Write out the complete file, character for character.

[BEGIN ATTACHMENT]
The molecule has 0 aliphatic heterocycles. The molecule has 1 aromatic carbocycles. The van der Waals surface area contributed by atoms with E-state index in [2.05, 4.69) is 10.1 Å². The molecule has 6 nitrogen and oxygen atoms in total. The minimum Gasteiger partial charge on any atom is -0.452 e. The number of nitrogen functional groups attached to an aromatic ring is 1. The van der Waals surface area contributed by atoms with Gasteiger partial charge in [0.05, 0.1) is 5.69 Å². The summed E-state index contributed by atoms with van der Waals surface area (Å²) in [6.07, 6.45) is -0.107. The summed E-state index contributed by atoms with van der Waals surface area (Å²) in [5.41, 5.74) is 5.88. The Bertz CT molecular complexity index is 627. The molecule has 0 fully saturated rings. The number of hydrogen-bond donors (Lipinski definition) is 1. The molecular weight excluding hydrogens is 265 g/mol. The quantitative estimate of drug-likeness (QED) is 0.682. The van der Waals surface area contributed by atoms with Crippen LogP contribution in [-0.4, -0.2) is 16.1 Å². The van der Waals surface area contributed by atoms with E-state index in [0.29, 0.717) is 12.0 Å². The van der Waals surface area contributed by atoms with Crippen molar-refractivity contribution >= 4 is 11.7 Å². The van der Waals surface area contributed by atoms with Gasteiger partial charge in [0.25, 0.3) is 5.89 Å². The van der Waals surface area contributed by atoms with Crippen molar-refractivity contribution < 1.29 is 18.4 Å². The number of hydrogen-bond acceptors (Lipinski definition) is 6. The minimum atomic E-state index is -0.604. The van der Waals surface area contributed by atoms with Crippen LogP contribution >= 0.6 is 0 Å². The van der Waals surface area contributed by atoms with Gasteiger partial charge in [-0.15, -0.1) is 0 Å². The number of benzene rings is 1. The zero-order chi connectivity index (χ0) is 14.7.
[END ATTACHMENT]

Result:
The molecule has 0 aliphatic heterocycles. The molecule has 1 aromatic carbocycles. The van der Waals surface area contributed by atoms with E-state index in [2.05, 4.69) is 10.1 Å². The molecule has 6 nitrogen and oxygen atoms in total. The minimum Gasteiger partial charge on any atom is -0.452 e. The number of nitrogen functional groups attached to an aromatic ring is 1. The van der Waals surface area contributed by atoms with Gasteiger partial charge in [0.05, 0.1) is 5.69 Å². The summed E-state index contributed by atoms with van der Waals surface area (Å²) in [6.07, 6.45) is -0.107. The summed E-state index contributed by atoms with van der Waals surface area (Å²) in [5.41, 5.74) is 5.88. The Bertz CT molecular complexity index is 627. The molecule has 0 fully saturated rings. The number of hydrogen-bond donors (Lipinski definition) is 1. The molecular weight excluding hydrogens is 265 g/mol. The quantitative estimate of drug-likeness (QED) is 0.682. The van der Waals surface area contributed by atoms with Crippen LogP contribution in [-0.4, -0.2) is 16.1 Å². The van der Waals surface area contributed by atoms with E-state index in [0.29, 0.717) is 12.0 Å². The van der Waals surface area contributed by atoms with Crippen molar-refractivity contribution >= 4 is 11.7 Å². The van der Waals surface area contributed by atoms with Gasteiger partial charge in [0.25, 0.3) is 5.89 Å². The van der Waals surface area contributed by atoms with Crippen molar-refractivity contribution < 1.29 is 18.4 Å². The number of hydrogen-bond acceptors (Lipinski definition) is 6. The minimum atomic E-state index is -0.604. The van der Waals surface area contributed by atoms with Crippen LogP contribution >= 0.6 is 0 Å². The van der Waals surface area contributed by atoms with Gasteiger partial charge in [-0.15, -0.1) is 0 Å². The number of benzene rings is 1. The zero-order chi connectivity index (χ0) is 14.7.